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Burnt Offerings (1976)


Originally published October 28th, 2014

This is the second year Oliver Reed’s shown up in my month of Halloween treats. Last year saw me reviewing David Cronenberg’s decent The Brood; this year, Reed and Karen Black play a couple living in a haunted house in Burnt Offerings. Burnt Offerings was followed by several other movies that cherry-picked elements and amplified them: madness brought on by a house (The Shining); a house that’s too good to be true (Amityville Horror); a woman tasked with taking care of an old woman (House of the Devil); a woman tasked with being a caretaker only to take on the role completely (The Sentinel); a near mute character associated with death (Phantasm). Sure, time dulls any film’s originality, and it certainly doesn’t take away from the creepier elements within Burnt Offerings, but it leaves the movie with few, if any surprises.

Ben and Marian Rolf (Reed and Black) get the deal of a lifetime on a house and move in with their young son and Ben’s Aunt Elizabeth (Bette Davis). The only caveat is the past tenants’ senile mother is living in a room of the house, and as Marian becomes more obsessed with the unseen woman and the room, the house seems to regenerate with Marian’s help.

Where we saw Reed in a more therapeutic and reduced role in The Brood, he’s front and center here. I’m actually tempted to make “Oliver Reed Halloween” a thing, if only since I know of one other horror film he stars in that I’ve wanted to see (I’ll leave you to guess it). I’m unsure if other stars were approached before him and Black, but the fact they aren’t glamorous stars lends an air of authenticity; these are “real” people being attacked. Black, especially, seems cut from the Shelley Duvall school of wide-eyed acting, although Black’s Marian fares better than Duvall’s Wendy Torrance.

Black, regardless of anyone else, is the star of Burnt Offerings, playing a character possibly commenting on the burgeoning tide of second wave feminism. Ben and Marian’s tenuous marriage is evident; for reasons that are unexplained, Marian recoils at Ben’s touch and is generally distrustful of him. As the unseen matron of the house, Mrs. Allardyce, commands more of Marian’s time, the young woman becomes obsessed by the memories, gentility, and general nostalgia associated with her. She spends countless time in a room adjacent from Mrs. Allardyce’s filled with her mementos. The film subtly changes Marian’s dress throughout the film, pushing her further and further back into the Victorian era. By the end, Marian is placed in the position of choosing between home and her independence; the movie’s attempt to condemn the “angel in the house” paradigm of Victorian methodology. Of course, it’s only once the male characters are threatened that this change happens, but it’s rather bold that the movie presents itself as showing that the tired views of females in the past were just that.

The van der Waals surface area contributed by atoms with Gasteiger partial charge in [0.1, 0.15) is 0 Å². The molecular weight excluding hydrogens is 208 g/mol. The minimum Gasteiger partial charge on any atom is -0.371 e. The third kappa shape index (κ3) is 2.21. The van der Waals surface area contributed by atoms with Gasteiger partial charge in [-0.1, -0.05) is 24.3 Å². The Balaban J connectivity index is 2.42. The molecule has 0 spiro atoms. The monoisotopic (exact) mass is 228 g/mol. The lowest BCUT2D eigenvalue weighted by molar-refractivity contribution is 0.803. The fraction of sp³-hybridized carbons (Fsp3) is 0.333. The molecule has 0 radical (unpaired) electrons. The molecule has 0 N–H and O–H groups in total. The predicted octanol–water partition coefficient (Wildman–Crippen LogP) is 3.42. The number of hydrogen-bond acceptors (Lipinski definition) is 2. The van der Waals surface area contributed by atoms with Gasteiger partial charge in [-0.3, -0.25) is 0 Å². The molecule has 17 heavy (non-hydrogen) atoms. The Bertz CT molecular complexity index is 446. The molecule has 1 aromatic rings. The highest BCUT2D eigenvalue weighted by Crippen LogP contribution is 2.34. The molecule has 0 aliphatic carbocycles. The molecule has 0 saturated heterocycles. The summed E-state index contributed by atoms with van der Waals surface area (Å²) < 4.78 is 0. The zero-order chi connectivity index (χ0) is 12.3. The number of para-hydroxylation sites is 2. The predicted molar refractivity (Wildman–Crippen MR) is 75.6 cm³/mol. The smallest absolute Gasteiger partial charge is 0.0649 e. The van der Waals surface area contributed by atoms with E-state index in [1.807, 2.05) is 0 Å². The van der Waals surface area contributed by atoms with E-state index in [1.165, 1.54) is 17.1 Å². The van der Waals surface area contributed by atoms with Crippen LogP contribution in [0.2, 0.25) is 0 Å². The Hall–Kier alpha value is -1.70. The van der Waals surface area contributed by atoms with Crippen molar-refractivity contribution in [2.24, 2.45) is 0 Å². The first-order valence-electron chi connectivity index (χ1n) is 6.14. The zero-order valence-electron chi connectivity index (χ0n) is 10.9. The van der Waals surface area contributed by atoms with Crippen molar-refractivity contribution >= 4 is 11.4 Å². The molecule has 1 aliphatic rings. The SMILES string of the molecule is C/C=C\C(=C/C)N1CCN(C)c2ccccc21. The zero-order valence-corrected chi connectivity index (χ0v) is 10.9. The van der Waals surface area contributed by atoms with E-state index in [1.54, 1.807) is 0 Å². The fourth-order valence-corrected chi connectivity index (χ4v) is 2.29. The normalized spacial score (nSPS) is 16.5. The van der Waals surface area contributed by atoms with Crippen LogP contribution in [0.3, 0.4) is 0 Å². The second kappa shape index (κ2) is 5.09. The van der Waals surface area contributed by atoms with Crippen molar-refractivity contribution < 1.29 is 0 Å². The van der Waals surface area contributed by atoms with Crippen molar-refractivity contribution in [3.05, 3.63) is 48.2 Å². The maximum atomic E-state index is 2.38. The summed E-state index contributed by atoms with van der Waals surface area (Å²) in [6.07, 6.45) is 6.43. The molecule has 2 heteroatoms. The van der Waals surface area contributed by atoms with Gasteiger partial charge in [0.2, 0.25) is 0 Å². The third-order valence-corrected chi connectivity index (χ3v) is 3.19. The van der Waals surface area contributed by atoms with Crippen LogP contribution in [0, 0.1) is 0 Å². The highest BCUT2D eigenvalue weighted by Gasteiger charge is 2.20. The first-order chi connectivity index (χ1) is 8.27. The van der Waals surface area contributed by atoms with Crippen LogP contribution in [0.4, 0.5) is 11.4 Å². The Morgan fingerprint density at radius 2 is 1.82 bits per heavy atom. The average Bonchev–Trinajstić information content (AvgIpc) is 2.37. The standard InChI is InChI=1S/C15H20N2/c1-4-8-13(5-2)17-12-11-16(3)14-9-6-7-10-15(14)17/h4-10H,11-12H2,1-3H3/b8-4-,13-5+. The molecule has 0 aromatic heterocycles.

The rest of the film plays out as a slow haunted house thriller characterized by slow deterioration punctuated with a few violent moments. Ben’s violent assault on his son intensely turns childish roughhousing into a near drowning. The sustained horror comes from Bette Davis’ Aunt Elizabeth. This was one of several movies Davis made as she descended into caricature, playing another “old woman” role. It’s also said Davis and Black hated each other during filming. The house slowly sucks Elizabeth’s life force out of her, the only evidence being some very handy makeup effects (although, sadly, I don’t think they needed to do a lot) showing Elizabeth’s deterioration. Davis injects a touch of class into the movie, but she really has no connection with any of the characters. She’s as isolated as Mrs. Allardyce and Marian, and yet the movie sets up a bond between her and Ben strong enough to compel him to bring her to the new house with him. This lack of characterization extends to the couple’s son, himself a pawn continuously thrown into danger.

You also have Eileen Heckart and Burgess Meredith as the brother/sister Allardyce. A word of caution if you believe you’re in a horror movie: NEVER trust the overly eager elderly. Heckart and Meredith bookend the film, setting up an air of unease with their cheap rent – another dead giveaway – and their unwillingness to take no for an answer. We’re not privy to their history or true background, but that’s enough to make them just as much specters than the unknown Mrs. Allardyce.

Burnt Offerings situations the haunted house film for a new generation at the time, but it’s been cannibalized by superior films that audiences coming into this fresh might see this film as a rip-off. However, the cast works with a weak plot and characters to create something at times progressive and methodical.

Ronnie Rating:


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Kristen Lopez View All

A freelance film critic whose work fuels the Rotten Tomatoes meter. I've been published on The Hollywood Reporter, Remezcla, and The Daily Beast. I've been featured in the L.A. Times. I currently run two podcasts, Citizen Dame and Ticklish Business.

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